Square island in the lake (1996) Frans de Wit

BKOR archive
About the artwork

Square island in the lake is a large monumental work of art created by artist Frans de Wit. It marks the historic lowest point in the Netherlands, which is more than 7 meters below NAP. It is an artificial island measuring 52 x 52 meters and it consists of a concrete shell with a diameter of 28,5 meters. The island is connected to the banks by two bridge sections. Due to the proportions of dimensions and the physical presence, the artwork balances the area. The image carries the basic characteristics of the most primary human order, a shell shape on a square base. The shell shape is taken from an Etruscan ashes urn. In the center of the constellation of square and circle is a square hole, which marks the historically lowest place in the Netherlands. Due to the different heights of the beams, the sloping position of the shell, the rotation of the beams in relation to the walkway and the constantly changing background, the visitor is always offered a different image. Frans de Wit developed this image in close collaboration with municipal services, the (former) district of Prince Alexander, investors and contractors. This work of art thus became a pinnacle of the urban development of the Prinsenland. In 1988 the development of this residential area in the Rotterdam district of Prins Alexander began. This architectural sculpture refers to the civil-technical history of the Netherlands and of Rotterdam, in particular, of making and keeping land (dry), 'at the lowest point'. It is an urban variant of the classic monument. This work forms along with it Sculpture monumentCaland monument and the GJ de Jongh monument a collection of water management works in Rotterdam. In 2016 is Square island in the lake included in the collection of Sculpture International Rotterdam.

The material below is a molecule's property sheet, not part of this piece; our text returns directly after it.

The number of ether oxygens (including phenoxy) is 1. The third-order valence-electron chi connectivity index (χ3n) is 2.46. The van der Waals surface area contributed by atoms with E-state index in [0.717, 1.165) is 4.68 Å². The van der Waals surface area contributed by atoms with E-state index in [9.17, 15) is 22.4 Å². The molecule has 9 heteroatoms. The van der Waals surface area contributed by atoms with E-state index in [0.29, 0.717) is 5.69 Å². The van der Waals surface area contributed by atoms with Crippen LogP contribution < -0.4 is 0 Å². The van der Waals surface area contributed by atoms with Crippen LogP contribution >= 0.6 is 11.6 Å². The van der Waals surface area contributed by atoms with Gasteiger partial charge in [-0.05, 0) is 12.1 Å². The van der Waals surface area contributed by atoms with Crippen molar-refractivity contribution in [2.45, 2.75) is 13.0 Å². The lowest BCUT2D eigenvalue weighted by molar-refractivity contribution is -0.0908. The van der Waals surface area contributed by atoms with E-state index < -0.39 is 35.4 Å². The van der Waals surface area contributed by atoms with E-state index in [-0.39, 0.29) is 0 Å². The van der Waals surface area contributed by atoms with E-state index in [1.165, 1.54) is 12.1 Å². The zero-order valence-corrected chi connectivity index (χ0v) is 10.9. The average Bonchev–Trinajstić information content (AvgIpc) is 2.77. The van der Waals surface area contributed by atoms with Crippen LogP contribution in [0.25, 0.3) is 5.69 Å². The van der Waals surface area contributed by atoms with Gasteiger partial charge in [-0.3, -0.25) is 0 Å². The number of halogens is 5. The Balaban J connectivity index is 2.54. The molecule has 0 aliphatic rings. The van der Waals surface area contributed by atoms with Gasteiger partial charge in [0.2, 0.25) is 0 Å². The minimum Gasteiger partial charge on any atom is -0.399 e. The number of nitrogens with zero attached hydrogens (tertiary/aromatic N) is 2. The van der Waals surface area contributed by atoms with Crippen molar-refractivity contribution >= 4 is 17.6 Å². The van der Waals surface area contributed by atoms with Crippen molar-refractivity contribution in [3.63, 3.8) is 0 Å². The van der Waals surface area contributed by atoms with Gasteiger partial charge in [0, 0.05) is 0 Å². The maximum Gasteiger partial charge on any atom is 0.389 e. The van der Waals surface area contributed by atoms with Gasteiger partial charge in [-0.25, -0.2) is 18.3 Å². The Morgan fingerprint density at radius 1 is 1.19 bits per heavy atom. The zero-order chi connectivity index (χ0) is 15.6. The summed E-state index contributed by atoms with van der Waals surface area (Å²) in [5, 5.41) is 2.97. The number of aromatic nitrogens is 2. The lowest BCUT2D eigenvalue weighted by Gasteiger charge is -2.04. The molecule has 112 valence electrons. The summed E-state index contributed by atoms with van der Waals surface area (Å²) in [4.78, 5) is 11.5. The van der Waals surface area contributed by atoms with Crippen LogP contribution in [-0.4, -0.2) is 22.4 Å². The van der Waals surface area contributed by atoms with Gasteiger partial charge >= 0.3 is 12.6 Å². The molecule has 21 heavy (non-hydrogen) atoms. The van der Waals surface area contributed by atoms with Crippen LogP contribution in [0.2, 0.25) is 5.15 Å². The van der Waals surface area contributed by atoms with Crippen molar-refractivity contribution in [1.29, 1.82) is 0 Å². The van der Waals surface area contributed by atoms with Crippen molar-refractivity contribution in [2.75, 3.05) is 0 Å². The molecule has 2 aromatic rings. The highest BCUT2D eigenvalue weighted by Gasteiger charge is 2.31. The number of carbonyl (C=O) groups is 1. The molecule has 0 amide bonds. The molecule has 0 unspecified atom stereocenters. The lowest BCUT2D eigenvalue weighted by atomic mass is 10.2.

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About the artist

Sculptor and landscape architect Frans de Wit (Leiden, 1942 - there, 2004) studied from 1960 to 1965 at the Royal Academy of Art in The Hague and was part of the so-called Hague School. Using rudimentary imagery, he formulates a universal story of all times and cultures, of man and nature. His monumental sculptures - in Spaarnwoude and in Prins Alexander - are functional, visual and narrative.

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